Diversification of the Macau tourism market is challenging because Chinese customers at the city’s large casino resorts “overwhelmingly” want gaming products, a senior industry executive told a panel session at Global Gaming Expo (G2E) Asia 2016 on Tuesday.
“The Chinese-oriented consumer has been demanding gaming product – overwhelmingly,” said Andy Choy, chief gaming officer for Melco International Development Ltd. The firm is an investor in Macau casino operator Melco Crown Entertainment Ltd, operator of City of Dreams, Altira and Studio City properties in Macau.
He was speaking at the conference session of G2E Asia, ‘Regional Market Trends and Dynamics – Impacts of Locals, Junkets as Developers and Developing Entertainment?’. The three-day casino industry trade exhibition and conference, G2E Asia 2016, runs until Thursday afternoon.
Currently, most of Macau’s visitors come from mainland China. In 2015, a total of 66.5 percent of Macau’s 30.7 million visitors were from mainland China, according to Macau government data. Visitors from Hong Kong made up a further 21.3 percent of the total.
Under the Macau government’s proposed Five-Year Development Plan – a recently-announced package of social and economic policies covering the period 2016 to 2020 – the authorities want to see non-gaming revenue at the city’s casino resorts rise as a proportion of all revenue.
By 2020 the Macau government wishes to see such non-gaming revenue account on average for at least 9 percent of all revenue generated by casino operators, compared to an estimated 6.6 percent in 2014.
“In an environment where you are motivated purely by satisfying your customers, that would dictate that you would spend your investment dollars primarily on the gaming product,” stated Mr Choy.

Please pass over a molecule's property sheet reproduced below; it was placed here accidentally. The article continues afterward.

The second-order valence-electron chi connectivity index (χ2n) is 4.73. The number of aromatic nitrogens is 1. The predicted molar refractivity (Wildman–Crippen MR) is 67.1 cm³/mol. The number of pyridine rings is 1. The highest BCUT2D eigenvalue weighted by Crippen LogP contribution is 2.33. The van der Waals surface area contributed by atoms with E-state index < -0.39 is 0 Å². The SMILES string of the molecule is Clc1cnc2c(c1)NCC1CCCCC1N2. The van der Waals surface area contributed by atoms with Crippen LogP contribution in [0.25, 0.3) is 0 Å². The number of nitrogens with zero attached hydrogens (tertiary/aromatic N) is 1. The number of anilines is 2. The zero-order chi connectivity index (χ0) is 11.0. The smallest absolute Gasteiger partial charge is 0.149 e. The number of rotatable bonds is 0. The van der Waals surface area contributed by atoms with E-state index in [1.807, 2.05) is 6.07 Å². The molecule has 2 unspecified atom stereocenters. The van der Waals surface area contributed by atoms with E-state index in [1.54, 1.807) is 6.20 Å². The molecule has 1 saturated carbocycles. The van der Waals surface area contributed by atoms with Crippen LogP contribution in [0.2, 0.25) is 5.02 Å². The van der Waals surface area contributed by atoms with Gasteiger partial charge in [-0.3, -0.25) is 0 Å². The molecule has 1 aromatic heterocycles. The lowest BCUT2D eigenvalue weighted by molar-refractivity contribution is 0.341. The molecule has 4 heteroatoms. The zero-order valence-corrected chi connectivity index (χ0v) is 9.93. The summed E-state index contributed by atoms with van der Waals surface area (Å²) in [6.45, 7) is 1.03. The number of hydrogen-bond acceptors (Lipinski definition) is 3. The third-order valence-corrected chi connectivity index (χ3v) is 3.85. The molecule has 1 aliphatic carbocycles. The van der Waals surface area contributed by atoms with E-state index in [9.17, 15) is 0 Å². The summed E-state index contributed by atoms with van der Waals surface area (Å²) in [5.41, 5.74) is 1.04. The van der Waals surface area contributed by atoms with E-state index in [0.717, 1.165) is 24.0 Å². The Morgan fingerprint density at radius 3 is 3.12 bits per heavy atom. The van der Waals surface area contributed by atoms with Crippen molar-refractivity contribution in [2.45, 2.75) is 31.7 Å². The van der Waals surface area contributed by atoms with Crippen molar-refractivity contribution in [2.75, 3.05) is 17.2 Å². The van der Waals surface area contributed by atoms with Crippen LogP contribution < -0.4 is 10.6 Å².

“But in this jurisdiction [Macau] and in many jurisdictions in the area, the government has deemed that they would like to see more non-gaming attractions and amenities as a prerequiste for the granting of the licences. And so as an operator you comply with that,” he added.
The Macau government’s “mid-term” review report of the local casino industry – disclosed on May 11 – shed no light on the possible refreshment of Macau’s six gaming concessions and sub-concessions.
The mid-term review began in May last year. It covered nine topics related to Macau’s gaming industry, namely: its economic impact on Macau; its impact on small- and medium-sized enterprises; its impact on Macau’s society; the relationship between the gaming and non-gaming sectors; whether gaming operators were complying with the terms of their existing concession and sub-concession contracts; human resources management; whether gaming operators were fulfilling their social responsibilities; legal compliance; and management of VIP gaming promoters.
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